You’ve likely heard of “quiet quitting,” but do you know what it actually means? To understand the trend, it’s best to first clarify what it isn’t: quitting.
Quiet quitting is a response to unrealistic expectations and an unhealthy work-life balance, not work itself. Tanner Bergman, a national certified counselor specializing in corporate well-being, describes quiet quitting as “people protecting the limited capacities they have.” In other words, employees want to preserve boundaries, even if it comes at the cost of appearing less effective.
Why is quiet quitting trending among employees?
Employees who quiet quit tend to be underpaid, overworked and unrecognized. At the same time, they find little joy in the work they do and feel their jobs cut into their personal lives.
Compensation is one of quiet quitting’s top motivators. If employees feel like their pay and salary aren’t adequate for their labor, they won’t search for ways to make a bigger impact in their workplace. Unnecessary pressure from leadership also contributes to this sense, especially when it creates frequent overtime.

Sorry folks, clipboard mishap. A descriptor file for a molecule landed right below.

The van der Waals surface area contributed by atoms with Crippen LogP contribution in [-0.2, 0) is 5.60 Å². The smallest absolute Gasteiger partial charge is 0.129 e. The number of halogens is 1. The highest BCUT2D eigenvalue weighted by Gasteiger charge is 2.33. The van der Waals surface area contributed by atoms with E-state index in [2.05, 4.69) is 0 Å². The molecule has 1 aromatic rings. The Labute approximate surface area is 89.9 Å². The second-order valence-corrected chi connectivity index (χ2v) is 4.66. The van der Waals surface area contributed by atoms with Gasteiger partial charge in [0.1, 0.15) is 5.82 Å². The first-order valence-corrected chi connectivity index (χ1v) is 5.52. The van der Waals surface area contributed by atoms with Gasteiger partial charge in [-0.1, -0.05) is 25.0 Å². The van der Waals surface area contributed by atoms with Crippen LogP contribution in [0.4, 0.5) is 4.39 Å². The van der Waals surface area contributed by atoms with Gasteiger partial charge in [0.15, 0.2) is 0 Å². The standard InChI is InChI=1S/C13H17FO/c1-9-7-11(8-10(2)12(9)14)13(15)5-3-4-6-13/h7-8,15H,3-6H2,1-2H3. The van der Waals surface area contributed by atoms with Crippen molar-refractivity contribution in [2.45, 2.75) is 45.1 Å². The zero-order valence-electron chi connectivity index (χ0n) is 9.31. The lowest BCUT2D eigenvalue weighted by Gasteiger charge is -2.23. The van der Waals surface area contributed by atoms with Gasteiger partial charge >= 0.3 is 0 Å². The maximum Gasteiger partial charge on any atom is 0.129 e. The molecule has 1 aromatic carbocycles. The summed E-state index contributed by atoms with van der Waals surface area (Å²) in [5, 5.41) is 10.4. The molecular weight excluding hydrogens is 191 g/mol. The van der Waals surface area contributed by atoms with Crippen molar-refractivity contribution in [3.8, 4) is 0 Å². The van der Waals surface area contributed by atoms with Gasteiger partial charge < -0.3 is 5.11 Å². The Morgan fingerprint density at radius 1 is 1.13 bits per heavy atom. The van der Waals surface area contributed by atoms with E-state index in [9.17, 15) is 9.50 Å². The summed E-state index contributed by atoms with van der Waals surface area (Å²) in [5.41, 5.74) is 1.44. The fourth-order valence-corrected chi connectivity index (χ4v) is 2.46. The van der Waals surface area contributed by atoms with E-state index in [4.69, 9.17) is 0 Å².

Quiet quitting is also a protest against “hustle culture,” or the idea that overworking is ideal. The pursuit of lofty career goals isn’t a bad thing, but it doesn’t replace a healthy work-life balance.
How do employers respond to quiet quitting?
Again, quiet quitting isn’t the primary issue; it’s a symptom. Instead, employers should turn to enhancing their culture so it addresses the needs of as many employees as possible. For instance, wellness programs are a great option to:
- reduce absenteeism
- improve morale and loyalty
- and more
Leadership should also make a habit of asking employees directly about what engages them. A survey tool to efficiently, thoroughly and anonymously collect employee feedback can help, but it should be backed by a commitment to frequent and transparent communication.
Given how much compensation influences attrition, reevaluate your pay grades and benefit plans regularly to ensure they’re competitive and fair. And invest in self-service HR tech that empowers employees with the convenience and flexibility they enjoy in their personal lives.